Hizzy "The Flying Haggis" Hislop
Hizzy as he was known by friends and fans was a dominant force throughout the 1990s and early 2000s. He was one of a rare, extremely talented breed who could be successful on both the short and the classic road circuits as well as his versatility on 250cc GP bikes through to full blown factory Superbikes.
It's often been said that if everything was right and came together then Steve was the fastest rider in the world. A bold statement perhaps but few who were at Donington Park on an Autumn Saturday afternoon can forget when Steve was the fastest man in the world, beautifully controlling his Monstermob Ducati around the undulations of the Leicestershire parkland circuit to a pole position time that was faster than that achieved by the 990cc MotoGP elite just two months earlier.
That weekend was concluded in the best way possible with Steve finally lifting the BSB Champions Trophy, it was a result that delivered 100% adulation.
The events of twelve months before and also just days after the championship crowning moment demonstrated the dramatic flip side, the rock bottom bad luck. In September 2001 all eyes were focused on the latest instalment of the Hislop vs Reynolds championship battle taking place at the newest circuit on the BSB calendar, Rockingham. A collision just after a restart from a safety car period with Steve clipping the rear of his rival saw him go down heavily sustaining a season-ending ankle injury. It was history repeating itself as yet again a strong campaign had been thwarted by injury just as it had been twice in the previous three years.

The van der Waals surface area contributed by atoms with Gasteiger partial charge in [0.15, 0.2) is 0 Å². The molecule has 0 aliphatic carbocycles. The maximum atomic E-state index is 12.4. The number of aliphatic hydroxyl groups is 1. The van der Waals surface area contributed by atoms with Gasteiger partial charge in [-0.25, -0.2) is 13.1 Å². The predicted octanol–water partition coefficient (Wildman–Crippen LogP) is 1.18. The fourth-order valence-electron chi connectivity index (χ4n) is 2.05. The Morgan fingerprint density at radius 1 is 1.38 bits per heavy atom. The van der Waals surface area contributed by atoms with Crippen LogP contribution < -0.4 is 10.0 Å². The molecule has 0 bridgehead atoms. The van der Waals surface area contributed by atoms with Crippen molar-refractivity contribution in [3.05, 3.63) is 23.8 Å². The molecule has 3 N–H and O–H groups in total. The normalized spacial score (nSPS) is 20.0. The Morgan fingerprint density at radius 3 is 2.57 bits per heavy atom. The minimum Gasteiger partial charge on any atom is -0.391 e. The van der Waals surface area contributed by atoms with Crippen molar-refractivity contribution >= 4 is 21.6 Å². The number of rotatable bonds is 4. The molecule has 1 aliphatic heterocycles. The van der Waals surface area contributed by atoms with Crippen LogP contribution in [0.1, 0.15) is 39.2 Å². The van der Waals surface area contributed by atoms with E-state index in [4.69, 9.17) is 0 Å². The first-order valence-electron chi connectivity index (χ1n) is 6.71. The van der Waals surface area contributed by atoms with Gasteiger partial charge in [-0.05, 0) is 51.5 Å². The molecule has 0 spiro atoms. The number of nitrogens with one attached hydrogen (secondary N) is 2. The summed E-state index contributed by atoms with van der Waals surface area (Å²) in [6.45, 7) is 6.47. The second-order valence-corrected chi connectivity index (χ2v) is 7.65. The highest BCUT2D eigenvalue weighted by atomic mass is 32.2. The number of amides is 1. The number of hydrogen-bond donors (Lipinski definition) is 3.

With the 2002 championship wrapped up, for once you would have assumed that the following years ride was a given, but controversially the championship-winning Monstermob Ducati team elected to go with the young rising star Shane Byrne and once again Hizzy was left in the wilderness with all the other major rides allocated. A late deal with Rob McElnea's Virgin team saw the number 1 plate stuck to a Yamaha. The rich form of previous years' successes on the Cadbury's Yamaha couldn't be repeated and team and rider parted company in July.
What now for the Hawick rider? A deal was agreed with fellow Scot Alistair Flanagan to complete the season on an ETI Ducati, it was a prospect to relish. Hizzy was back on a Ducati that suited him so well and the upcoming round of the BSB Championship was at the majestic Oulton Park, a real riders circuit that Hizzy excelled at.
As history records it wasn't to be. The news filtered out to the racing world, who were still reeling from the death of TT hero David Jefferies just a few weeks previously, that Steve had been lost in a helicopter accident. Most people would have frankly been happy to see the 2003 season curtailed at that point, it was almost too much. But it was at a somber Oulton Park that the paddock reconvened and the sole topic was Hizzy and what he meant to all those who respected him.
The iconic white Abus Norton TT winning bike was hastily transported from the National Motorcycle Museum to be displayed in pit garage number one. Under the cover of darkness Hizzy's pit header board was handed over from the Yamaha team. Emotions were high and it was to the background of Braveheart music that his young protege Stuart Easton rode the white Norton for a lap of honour on raceday and also to inaugurate the section of circuit called Hizzys. Ironically and in retrospect the naggery right/left flick was probably the type of corner that Steve didn't like.
Thanks for the memories Hizzy.
BSB Series Director